Catherine StineIn a world of hard-working writers, I sometimes think no one works harder than Catherine Stine.  She’s always moving, always changing, always willing to try something new.  Her latest novel, Dorianna, is a modern day twist on the Dorian Grey story.  Catherine will be leading the workshop on Young Adult writing.  PWC  Board member Gregory Frost grabbed some time with Catherine to  discuss conferences, the writing process, and what makes fiction “Young Adult.”  Find out what she has to say after the break.

How important are conferences and conventions to a writer?

When I was an aspiring writer I attended numerous conferences, including the SCBWI regional and national (Society of Children’s Book Writers and Illustrators). These were indispensible in teaching me about the field. You network with other writers, learn specific skills, meet editors and agents and a host of other helpful things.


Can you give an example or two of what distinguishes YA from adult fiction?

The YA voice must be from the teen’s point of view. The plotting is often more fast-paced and high concept, with plenty of twists and turns. There is usually a romance, or at least a thread of it. And it can’t have as many digressions from the forward action as in adult fiction. That said, many YA novels are quite experimental and literary.


When did you first recognize that you were a writer?

I was always writing stories and illustrating them. In fourth grade I decided to write a novel. I got to the third chapter and couldn’t figure out how to plot the rest. By sixth grade, I’d written my first fantasy, called A Better World about kids who escape from an attic window to an exotic jungle world. My teacher Xeroxed copies for my classmates, which was a thrill. I’ve also been a working artist. One of my book series (The Art of Love written with my pen name, Kitsy Clare) is all about the inside track of the art world. It was more fun to write about artists than to do art!


Would you describe briefly your own writing process?

A novel will brew in me a good while before I start to write it. Once I decide to actively work on a project, I outline it and then write a detailed synopsis before I tackle chapters. I only work on one one novel at a time. There are more steps to my writing process, but I’ll leave some of them for my writing course. LOL. I only write in the afternoons. That’s just my best time—between 3 and 8 pm—no earlier, and no later. I belong to a writers’ space. It helps to go there and work in a cubicle, where I hear other writers typing. I wrote much of Dorianna and my Fireseed novels there.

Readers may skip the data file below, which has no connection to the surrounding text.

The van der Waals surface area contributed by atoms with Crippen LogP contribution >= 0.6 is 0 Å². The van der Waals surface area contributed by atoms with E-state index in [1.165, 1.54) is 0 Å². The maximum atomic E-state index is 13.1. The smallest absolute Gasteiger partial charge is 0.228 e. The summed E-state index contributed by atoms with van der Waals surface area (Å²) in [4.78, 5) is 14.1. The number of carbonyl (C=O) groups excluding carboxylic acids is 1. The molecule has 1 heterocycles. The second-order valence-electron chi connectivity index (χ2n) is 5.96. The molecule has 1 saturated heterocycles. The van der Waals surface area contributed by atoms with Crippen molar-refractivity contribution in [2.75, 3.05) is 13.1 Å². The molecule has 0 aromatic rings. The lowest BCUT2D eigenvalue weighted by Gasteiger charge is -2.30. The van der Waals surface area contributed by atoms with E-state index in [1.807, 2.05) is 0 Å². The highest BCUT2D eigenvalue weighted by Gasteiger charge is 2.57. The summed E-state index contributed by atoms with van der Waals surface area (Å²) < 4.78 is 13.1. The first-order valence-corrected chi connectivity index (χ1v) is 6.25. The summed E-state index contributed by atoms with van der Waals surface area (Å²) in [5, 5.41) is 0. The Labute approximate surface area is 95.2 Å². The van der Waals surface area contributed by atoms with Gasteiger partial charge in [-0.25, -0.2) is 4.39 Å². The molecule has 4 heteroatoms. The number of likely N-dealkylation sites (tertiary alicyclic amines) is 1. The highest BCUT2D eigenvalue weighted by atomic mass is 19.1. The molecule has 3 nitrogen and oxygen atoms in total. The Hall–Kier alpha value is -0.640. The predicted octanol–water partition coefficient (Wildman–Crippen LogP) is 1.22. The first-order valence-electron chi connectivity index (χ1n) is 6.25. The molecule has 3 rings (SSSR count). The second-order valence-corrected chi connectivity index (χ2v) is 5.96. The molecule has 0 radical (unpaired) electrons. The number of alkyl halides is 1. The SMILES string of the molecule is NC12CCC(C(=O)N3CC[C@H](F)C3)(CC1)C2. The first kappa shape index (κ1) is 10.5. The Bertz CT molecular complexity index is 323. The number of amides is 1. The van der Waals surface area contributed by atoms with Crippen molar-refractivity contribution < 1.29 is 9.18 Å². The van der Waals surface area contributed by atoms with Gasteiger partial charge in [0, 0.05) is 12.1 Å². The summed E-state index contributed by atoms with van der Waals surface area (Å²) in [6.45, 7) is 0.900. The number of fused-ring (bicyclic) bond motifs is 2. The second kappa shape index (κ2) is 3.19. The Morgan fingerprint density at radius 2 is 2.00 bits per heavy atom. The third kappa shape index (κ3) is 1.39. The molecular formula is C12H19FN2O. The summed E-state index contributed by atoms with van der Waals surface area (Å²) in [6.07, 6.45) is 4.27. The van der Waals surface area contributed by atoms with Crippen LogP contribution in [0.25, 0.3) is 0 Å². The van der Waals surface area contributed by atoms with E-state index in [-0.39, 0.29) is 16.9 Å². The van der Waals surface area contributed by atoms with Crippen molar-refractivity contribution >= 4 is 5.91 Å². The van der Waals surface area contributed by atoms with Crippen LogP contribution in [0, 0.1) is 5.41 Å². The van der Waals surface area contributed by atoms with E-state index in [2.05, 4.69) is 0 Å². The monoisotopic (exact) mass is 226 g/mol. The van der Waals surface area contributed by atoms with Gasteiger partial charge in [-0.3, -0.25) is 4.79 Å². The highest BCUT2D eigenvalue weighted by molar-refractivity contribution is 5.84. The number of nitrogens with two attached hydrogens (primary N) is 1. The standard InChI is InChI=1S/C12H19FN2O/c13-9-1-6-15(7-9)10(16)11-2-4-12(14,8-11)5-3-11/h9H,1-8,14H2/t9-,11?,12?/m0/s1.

Has digital publishing affected your writing/sales/promotional approach?

I’m a hybrid author. This means big and smaller publishers have published me and I’ve also indie pubbed. I like each method for different reasons, and I’ve learned so much about the publishing market by involving myself in all of these. Ebooks are a huge part of the market now as brick and mortar stores are shrinking. Much of marketing has gone online, and authors are always experimenting with new ways to promote. Being part of the online author/blogger/reader community continues to be quite helpful. I do a lot of cross-promotional online events and I belong to three author online promo groups, including a Netgalley collective. There are always new strategies on the brew. It’s an exciting time, and there are still plenty of enthusiastic readers out there to connect with.


What are you looking forward to at the 2015 Philadelphia Writers’ Conference?

I love meeting aspiring writers, helping to inform and inspire them and hear about their projects. I also get a kick out of hanging out with the Philadelphia authors and teachers involved in the event. I feel a tight bond with the Philadelphia community, since I grew up in Mount Airy and I pop down here all the time to see my family.

Visit Catherine’s web page at  Friend her on Facebook, and Follow her Twitter.

Ready to meet Catherine and find out all she knows about the Young Adult world?

Register HERE!